Yashica Pharmaceuticals
Yashica Pharmaceuticals
Yashica Pharmaceuticals

Yashica Pharmaceuticals


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Home » Finished Formulation » Iron Sucrose Injection

Iron Sucrose Injection

Capitalizing on strong industrial experience, we offer well formulated range of Yashifer (Iron Sucrose Injection). Our injection is brown in color and is an aqueous, complex of polynuclear Iron (III)-hydroxide in sucrose (Iron Sucrose) that can be used for intravenously. It has a molecular weight of approximately 34,000-60,000 daltons and each ml includes 20 mg elemental Iron as Iron Sucrose is water for injection. The dosage is available in 5 mL single dose ampoule (100 mg elemental Iron per 5 mL). It has 30% sucrose w/v (300 mg/mL) with a pH of 10.5-11.1. Yashifer is free from harmful preservatives and is extremely safe for health. It fulfills the required iron content in the body and increases RBC count. Additionally, it has Osmolarity is not less than 1150 and 1350 mOsmol/L.

  • Each 5 mL contains: ferric hydroxide in complex with sucrose, equivalent to elemental iron 100 mg, water for injection Ph. Eur. q. s. to 5 mL
Theraupeutic category:
  • Iron Supplement

Clinical pharmacology:
  • Following intravenous administration, iron sucrose is dissociated by the reticuloendothelial system into iron and sucrose.
  • Following intravenous doses of iron sucrose, the iron component exhibits first order kinetics with an elimination half-life of 5 hours, total clearance of 1.2L/h, non-steady state apparent volume of distribution of 10.0L and steady state apparent volume of distribution of 7.9 L. Since iron disappearance from serum depends on the need for iron in the iron stores and iron utilizing tissues of the body, serum clearance of iron is expected to the more rapid in Iron deficient patients treated with Iron sucrose as compared to healthy individuals. The effects of age and gender on the pharmacokinetics of Iron Sucrose have not been studied.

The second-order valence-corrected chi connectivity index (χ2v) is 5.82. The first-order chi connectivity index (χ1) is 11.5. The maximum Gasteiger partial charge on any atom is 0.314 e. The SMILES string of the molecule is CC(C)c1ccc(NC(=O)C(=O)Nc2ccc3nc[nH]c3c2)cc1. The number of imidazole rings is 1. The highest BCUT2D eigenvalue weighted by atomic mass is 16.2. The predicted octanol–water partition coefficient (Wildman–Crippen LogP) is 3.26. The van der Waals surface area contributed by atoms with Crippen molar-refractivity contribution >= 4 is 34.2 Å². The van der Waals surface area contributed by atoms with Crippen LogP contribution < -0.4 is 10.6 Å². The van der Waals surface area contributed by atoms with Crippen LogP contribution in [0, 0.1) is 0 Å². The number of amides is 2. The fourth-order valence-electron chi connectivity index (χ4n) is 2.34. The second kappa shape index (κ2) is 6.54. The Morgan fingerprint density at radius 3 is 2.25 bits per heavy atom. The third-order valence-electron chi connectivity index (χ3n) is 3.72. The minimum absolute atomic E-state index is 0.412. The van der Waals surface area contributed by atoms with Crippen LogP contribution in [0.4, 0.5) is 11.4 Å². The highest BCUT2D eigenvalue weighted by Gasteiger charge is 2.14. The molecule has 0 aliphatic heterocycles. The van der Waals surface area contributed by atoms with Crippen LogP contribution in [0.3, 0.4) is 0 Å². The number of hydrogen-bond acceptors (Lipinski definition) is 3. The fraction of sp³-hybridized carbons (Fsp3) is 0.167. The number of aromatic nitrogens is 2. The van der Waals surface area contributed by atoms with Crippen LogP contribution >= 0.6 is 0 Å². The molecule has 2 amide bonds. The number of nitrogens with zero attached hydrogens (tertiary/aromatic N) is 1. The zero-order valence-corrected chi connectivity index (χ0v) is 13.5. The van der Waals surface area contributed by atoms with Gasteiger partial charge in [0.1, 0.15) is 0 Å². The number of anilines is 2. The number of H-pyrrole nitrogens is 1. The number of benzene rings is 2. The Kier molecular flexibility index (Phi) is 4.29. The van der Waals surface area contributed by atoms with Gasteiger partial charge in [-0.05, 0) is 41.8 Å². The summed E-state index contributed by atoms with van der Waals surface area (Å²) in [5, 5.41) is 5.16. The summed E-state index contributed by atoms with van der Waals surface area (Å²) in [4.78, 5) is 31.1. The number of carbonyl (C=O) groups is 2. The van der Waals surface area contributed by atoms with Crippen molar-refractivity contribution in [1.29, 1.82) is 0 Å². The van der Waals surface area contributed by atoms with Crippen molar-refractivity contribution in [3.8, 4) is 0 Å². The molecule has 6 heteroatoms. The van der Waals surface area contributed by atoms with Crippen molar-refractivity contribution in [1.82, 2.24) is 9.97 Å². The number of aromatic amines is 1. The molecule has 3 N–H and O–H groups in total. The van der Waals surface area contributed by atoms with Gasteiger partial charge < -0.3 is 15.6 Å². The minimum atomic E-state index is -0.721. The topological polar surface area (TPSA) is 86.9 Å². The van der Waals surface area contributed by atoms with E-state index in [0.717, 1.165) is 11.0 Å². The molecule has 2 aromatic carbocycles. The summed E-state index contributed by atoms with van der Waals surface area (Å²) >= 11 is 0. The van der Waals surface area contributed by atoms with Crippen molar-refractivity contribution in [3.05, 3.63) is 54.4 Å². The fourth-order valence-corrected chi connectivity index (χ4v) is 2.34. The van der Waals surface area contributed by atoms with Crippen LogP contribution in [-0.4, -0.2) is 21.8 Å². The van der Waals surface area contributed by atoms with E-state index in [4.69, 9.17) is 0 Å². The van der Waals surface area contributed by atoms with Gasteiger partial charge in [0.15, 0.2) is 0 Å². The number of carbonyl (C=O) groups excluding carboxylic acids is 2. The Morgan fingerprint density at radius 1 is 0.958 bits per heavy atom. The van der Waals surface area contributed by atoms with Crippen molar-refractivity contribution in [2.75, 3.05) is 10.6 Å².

• Following intravenous administration of Iron Sucrose, the iron component appears to distribute mainly in blood to some extent in extra vascular fluid. Significant amount of administered Iron is distributed in the liver, spleen and bone marrow.
Metabolism and elimination:
  • Following intravenous administration, Iron Sucrose dissociates into iron and sucrose by the reticuloendothelial system. The sucrose component is eliminated mainly by urinary excretion.
Indications and usage:
  • Hemodialysis dependant chronic kidney disease (HDD-CKD) patients receiving an erythropoietin
  • Peritoneal dialysis dependant chronic kidney disease (PDD-CKD) patients receiving an erythropoietin
  • Non-dialysis dependant chronic kidney disease (NDD-CKD) patients receiving or not an erythropoietin
  • Other conditions where oral Iron therapy is considered inadequate and parenteral iron therapy is indicated
Dosage and administration:
  • The dosage of Iron sucrose is expressed in terms of mg of elemental iron. Each mL contains 20 mg of elemental iron.
  • Iron sucrose must only be administered intravenously either by slow injection or by Infusion.